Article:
Maybe Ultra-Hot Jupiters Aren’t So Doomed After All Ultra-hot Jupiters (UHJs) are some of the most fascinating astronomical objects in the cosmos, classified as having orbital periods of less than approximately 3 days with dayside temperatures exceeding 1,930 degrees Celsius (3,500 degrees Fahrenheit), as most are tidally locked with their parent stars. But will these extremely close orbits result in orbital decay for UHJs eventually doom them to being swallowed by their star, or can some orbit for the long term without worry? This is what a recent study accepted to the Planetary Science Journal hopes to address as a team of international researchers investigatedRead More →

Could Alien Solar Panels Be Technosignatures? If alien technological civilizations exist, they almost certainly use solar energy. Along with wind, it’s the cleanest, most accessible form of energy, at least here on Earth. Driven by technological advances and mass production, solar energy on Earth is expanding rapidly. It seems likely that ETIs (Extraterrestrial Intelligence) using widespread solar energy on their planet could make their presence known to us. If other ETIs exist, they could easily be ahead of us technologically. Silicon solar panels could be widely used on their planetary surfaces. Could their mass implementation constitute a detectable technosignature? The authors of a new paperRead More →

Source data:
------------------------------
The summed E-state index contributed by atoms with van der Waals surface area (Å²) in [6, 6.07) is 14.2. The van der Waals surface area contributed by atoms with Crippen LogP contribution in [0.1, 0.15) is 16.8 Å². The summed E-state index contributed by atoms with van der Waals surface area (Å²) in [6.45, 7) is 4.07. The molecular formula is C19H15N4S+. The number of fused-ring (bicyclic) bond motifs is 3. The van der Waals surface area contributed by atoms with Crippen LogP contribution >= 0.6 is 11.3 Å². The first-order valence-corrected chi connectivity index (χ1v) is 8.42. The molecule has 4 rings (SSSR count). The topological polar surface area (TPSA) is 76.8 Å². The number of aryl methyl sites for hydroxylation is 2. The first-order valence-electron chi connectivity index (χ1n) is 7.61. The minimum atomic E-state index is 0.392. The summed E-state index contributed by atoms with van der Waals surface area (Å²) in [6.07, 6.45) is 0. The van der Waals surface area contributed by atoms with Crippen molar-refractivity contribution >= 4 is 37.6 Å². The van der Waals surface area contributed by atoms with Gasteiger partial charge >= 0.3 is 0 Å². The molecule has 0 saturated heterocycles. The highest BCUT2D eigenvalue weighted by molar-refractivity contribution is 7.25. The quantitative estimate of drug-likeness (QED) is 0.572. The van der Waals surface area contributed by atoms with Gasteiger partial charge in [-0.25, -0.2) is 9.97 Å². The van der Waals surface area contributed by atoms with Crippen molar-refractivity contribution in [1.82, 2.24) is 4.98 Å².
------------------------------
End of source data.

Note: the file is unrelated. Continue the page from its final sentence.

Finding The Age Of A Contact Binary “Moon” There are millions of asteroids floating around the solar system. With so many of them, it should be no surprise that some are weirdly configured. A recent example of one of these weird configurations was discovered when Lucy, NASA’s mission to the Trojan asteroids, passed by a main-belt asteroid called Dinkinesh. It found that Dinkinesh had a “moon” – and that moon was a “contact binary”. Now known as Selam, it is made up of two objects that physically touch one another through gravity but aren’t fully merged into one another. Just how and when such anRead More →

NASA’s heliophysics experiment to study the sun on European mission NASA announced Tuesday it selected a new instrument to study the sun and how it creates massive solar eruptions. The agency’s Joint EUV coronal Diagnostic Investigation, or JEDI, will capture images of the sun in extreme ultraviolet light, a type of light invisible to our eyes but reveals many of the underlying mechanisms of the sun’s activity. Go to SourceRead More →

Astronomers observe jet reorientation in ‘Death Star’ black holes Huge black holes are firing powerful beams of particles into space—and then changing their aim to fire at new targets. This discovery, made using NASA’s Chandra X-ray Observatory and the U.S. National Science Foundation (NSF) National Radio Astronomical Observatory’s (NRAO) Very Long Baseline Array (VLBA), shows what kind of widespread impact black holes can have on their surrounding galaxy and beyond. Go to SourceRead More →

The origin of the sun’s magnetic field could lie close to its surface The sun’s surface is a brilliant display of sunspots and flares driven by the solar magnetic field, which is internally generated through a process called dynamo action. Astrophysicists have assumed that the sun’s field is generated deep within the star. But an MIT study finds that the sun’s activity may be shaped by a much shallower process. Go to SourceRead More →